The electricity industry is one of Australia’s largest industries, contributing 1.4% to Australia’s. The industry consists of generators, transmission and distribution networks and retailers. Over the ten years from 1999 to 2009, Australia’s electricity use increased at an average rate of 2.5% per year. In 2011 in some parts of the country electricity use has fallen for the first time ever.
The industry is now on the eve of its largest change ever, a full transformation similar to the transformation of the telecommunications industry that started 20 years ago. It is also one of the last industries to face digitalisation, which is essential to manage the pressures of energy savings, climate change and renewable energy policies. Underinvestment in the network meant that large investment increases were suddenly needed to upgrade the grid. Part of the problem here has been the lack of proper government policies and regulations that could have stimulated these investments. It was only in 2011 that the regulator admitted that there are problems that need to be addressed. In the meantime this situation has led to very steep increases in electricity prices, which is making customers far more vocal, and they will need better tools to manage their own energy use and carbon footprint. There is a significant absence of communication between the electricity companies and their customers and this has been aggravating the already difficult situation.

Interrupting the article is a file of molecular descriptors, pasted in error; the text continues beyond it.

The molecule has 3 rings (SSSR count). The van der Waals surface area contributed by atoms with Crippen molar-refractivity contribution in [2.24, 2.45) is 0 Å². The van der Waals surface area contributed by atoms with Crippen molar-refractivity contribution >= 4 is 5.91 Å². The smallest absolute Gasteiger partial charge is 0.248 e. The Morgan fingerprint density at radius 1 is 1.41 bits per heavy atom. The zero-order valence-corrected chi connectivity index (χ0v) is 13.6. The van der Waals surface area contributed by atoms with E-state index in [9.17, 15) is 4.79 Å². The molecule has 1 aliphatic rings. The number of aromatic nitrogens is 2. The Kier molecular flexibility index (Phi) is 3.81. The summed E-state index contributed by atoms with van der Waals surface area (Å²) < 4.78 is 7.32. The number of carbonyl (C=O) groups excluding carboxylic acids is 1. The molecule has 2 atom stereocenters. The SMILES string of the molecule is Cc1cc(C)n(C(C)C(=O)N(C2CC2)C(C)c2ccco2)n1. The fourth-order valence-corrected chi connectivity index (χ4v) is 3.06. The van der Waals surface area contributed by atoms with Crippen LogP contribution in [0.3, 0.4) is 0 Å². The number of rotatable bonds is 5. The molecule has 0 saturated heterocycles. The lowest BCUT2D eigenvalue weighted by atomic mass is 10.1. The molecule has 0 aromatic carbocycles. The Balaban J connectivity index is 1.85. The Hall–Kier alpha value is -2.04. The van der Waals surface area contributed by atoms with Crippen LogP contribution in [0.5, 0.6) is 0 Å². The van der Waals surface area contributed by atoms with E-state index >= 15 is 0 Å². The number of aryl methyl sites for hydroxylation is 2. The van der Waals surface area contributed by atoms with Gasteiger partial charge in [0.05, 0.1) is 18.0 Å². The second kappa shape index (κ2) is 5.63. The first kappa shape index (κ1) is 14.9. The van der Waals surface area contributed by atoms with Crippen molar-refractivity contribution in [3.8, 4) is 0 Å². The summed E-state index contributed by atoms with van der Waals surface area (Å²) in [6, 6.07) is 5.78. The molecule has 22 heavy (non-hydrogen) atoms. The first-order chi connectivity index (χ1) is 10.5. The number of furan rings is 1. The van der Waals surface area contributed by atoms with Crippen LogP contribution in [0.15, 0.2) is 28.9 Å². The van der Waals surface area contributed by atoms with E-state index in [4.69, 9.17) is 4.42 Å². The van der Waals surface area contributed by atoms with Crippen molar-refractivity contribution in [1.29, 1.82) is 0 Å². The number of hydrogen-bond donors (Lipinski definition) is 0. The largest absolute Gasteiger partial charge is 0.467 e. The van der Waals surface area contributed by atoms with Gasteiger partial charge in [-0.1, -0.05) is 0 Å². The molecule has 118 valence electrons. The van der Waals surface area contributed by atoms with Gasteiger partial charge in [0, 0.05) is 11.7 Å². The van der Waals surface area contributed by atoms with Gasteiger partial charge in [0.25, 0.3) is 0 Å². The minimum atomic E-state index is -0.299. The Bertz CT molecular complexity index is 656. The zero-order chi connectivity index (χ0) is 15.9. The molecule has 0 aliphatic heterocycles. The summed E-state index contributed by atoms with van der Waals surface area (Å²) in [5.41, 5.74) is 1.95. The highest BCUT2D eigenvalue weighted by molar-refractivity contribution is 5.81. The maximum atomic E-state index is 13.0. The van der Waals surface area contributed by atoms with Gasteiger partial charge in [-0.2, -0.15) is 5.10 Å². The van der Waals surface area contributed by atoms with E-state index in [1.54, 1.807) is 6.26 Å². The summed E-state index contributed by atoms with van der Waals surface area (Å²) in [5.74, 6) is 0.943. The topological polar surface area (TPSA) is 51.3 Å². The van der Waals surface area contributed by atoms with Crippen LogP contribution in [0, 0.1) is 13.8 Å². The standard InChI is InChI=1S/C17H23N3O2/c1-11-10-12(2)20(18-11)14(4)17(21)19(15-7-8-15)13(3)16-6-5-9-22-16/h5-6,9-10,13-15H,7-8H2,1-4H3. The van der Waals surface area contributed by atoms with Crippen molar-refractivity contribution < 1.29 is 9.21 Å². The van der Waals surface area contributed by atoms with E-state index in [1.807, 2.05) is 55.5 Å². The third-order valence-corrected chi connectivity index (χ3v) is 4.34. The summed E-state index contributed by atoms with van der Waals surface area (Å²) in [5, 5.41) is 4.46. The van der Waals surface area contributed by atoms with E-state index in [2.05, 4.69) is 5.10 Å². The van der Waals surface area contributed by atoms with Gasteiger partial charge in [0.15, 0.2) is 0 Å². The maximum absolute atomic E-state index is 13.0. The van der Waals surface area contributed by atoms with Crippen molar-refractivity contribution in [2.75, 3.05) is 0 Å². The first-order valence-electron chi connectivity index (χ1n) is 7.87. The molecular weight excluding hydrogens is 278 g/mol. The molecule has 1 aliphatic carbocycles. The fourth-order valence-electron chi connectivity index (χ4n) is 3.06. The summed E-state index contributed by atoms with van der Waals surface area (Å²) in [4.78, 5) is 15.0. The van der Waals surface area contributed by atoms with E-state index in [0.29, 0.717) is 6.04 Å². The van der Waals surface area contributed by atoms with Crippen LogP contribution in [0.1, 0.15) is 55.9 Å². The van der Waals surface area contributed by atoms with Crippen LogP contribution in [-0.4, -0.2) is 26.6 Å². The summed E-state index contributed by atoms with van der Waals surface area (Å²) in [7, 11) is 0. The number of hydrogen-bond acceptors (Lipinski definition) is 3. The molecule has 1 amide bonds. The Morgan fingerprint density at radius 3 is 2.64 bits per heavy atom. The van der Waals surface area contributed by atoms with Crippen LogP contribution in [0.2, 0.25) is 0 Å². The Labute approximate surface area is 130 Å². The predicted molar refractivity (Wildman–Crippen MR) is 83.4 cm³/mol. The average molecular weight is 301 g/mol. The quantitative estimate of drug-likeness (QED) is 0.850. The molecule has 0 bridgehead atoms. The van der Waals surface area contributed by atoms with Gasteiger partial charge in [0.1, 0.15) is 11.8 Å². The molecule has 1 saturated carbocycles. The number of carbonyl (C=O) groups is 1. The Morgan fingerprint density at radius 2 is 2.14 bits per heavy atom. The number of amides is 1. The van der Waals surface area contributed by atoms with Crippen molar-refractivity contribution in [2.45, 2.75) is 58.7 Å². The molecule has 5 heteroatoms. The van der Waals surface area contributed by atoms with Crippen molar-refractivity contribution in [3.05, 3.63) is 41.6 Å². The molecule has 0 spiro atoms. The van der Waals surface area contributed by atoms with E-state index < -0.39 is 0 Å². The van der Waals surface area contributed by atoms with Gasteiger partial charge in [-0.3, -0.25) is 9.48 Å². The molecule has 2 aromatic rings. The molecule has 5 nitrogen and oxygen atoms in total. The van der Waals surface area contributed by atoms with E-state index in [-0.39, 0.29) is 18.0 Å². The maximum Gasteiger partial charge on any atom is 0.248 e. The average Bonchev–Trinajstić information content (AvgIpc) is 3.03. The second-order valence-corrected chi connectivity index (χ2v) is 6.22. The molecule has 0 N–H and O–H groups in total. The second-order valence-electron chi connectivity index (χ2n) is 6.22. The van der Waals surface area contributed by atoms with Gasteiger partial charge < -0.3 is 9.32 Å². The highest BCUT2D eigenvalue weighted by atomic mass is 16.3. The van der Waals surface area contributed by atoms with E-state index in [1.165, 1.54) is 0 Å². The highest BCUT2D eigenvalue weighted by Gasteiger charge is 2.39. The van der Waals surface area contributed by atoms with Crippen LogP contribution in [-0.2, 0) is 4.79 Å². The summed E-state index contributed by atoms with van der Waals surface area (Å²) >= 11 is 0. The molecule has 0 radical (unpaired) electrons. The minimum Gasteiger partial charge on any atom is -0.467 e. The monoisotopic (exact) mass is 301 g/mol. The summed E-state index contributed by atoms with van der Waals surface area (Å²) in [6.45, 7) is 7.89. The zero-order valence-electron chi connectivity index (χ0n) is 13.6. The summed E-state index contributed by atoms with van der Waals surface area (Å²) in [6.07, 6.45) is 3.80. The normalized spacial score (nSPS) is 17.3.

Already network investment plans worth over $10 billion have been approved by the companies involved.
All of this leads to developments around intelligent electricity infrastructure, or smart grids. These developments will bring with them enormous challenges, but untold new business opportunities as well.
This report provides general background information and statistical information on the electricity utilities market and its regulatory environment. It also provides an overview of the telecoms activities of the utilities.
Companies covered in this report include:
Ausgrid (formerly Energy Australia), Endeavour Energy (formerly Integral Energy), Essential Energy (formerly Country Energy), CitiPower, Powercor, SP AusNet, UED, Powerlink, TransGrid, ElectraNet, Transend.